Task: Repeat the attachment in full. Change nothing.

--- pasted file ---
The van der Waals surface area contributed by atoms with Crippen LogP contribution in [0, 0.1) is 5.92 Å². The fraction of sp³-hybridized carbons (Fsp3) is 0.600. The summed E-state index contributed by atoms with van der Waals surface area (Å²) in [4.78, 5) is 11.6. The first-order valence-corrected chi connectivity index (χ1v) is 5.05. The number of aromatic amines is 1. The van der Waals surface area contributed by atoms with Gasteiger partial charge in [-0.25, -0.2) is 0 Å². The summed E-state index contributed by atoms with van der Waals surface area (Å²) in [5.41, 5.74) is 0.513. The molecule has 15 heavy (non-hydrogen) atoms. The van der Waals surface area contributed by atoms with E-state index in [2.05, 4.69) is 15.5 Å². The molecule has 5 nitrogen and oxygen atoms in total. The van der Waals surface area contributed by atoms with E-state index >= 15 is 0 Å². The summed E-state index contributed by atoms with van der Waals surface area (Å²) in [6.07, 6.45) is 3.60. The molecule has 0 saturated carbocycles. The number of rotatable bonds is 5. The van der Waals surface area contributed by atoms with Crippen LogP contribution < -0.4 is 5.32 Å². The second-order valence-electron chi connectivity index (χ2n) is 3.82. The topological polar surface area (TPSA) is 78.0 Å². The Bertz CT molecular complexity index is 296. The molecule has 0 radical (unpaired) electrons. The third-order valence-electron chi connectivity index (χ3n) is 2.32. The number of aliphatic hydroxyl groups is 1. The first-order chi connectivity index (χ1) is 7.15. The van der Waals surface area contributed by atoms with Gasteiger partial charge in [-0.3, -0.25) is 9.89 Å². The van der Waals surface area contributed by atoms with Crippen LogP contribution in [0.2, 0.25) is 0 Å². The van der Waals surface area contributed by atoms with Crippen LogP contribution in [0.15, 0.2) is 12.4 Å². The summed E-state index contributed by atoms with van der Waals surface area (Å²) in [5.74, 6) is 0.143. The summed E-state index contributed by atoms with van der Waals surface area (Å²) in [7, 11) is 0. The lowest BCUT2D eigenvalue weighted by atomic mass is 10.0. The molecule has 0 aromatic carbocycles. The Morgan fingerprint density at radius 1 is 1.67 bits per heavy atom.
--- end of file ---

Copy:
The van der Waals surface area contributed by atoms with Crippen LogP contribution in [0, 0.1) is 5.92 Å². The fraction of sp³-hybridized carbons (Fsp3) is 0.600. The summed E-state index contributed by atoms with van der Waals surface area (Å²) in [4.78, 5) is 11.6. The first-order valence-corrected chi connectivity index (χ1v) is 5.05. The number of aromatic amines is 1. The van der Waals surface area contributed by atoms with Gasteiger partial charge in [-0.25, -0.2) is 0 Å². The summed E-state index contributed by atoms with van der Waals surface area (Å²) in [5.41, 5.74) is 0.513. The molecule has 15 heavy (non-hydrogen) atoms. The van der Waals surface area contributed by atoms with E-state index in [2.05, 4.69) is 15.5 Å². The molecule has 5 nitrogen and oxygen atoms in total. The van der Waals surface area contributed by atoms with E-state index >= 15 is 0 Å². The summed E-state index contributed by atoms with van der Waals surface area (Å²) in [6.07, 6.45) is 3.60. The molecule has 0 saturated carbocycles. The number of rotatable bonds is 5. The van der Waals surface area contributed by atoms with Crippen LogP contribution < -0.4 is 5.32 Å². The second-order valence-electron chi connectivity index (χ2n) is 3.82. The topological polar surface area (TPSA) is 78.0 Å². The Bertz CT molecular complexity index is 296. The molecule has 0 radical (unpaired) electrons. The third-order valence-electron chi connectivity index (χ3n) is 2.32. The number of aliphatic hydroxyl groups is 1. The first-order chi connectivity index (χ1) is 7.15. The van der Waals surface area contributed by atoms with Gasteiger partial charge in [-0.3, -0.25) is 9.89 Å². The van der Waals surface area contributed by atoms with Crippen LogP contribution in [0.2, 0.25) is 0 Å². The van der Waals surface area contributed by atoms with Crippen LogP contribution in [0.15, 0.2) is 12.4 Å². The summed E-state index contributed by atoms with van der Waals surface area (Å²) in [5.74, 6) is 0.143. The summed E-state index contributed by atoms with van der Waals surface area (Å²) in [7, 11) is 0. The lowest BCUT2D eigenvalue weighted by atomic mass is 10.0. The molecule has 0 aromatic carbocycles. The Morgan fingerprint density at radius 1 is 1.67 bits per heavy atom.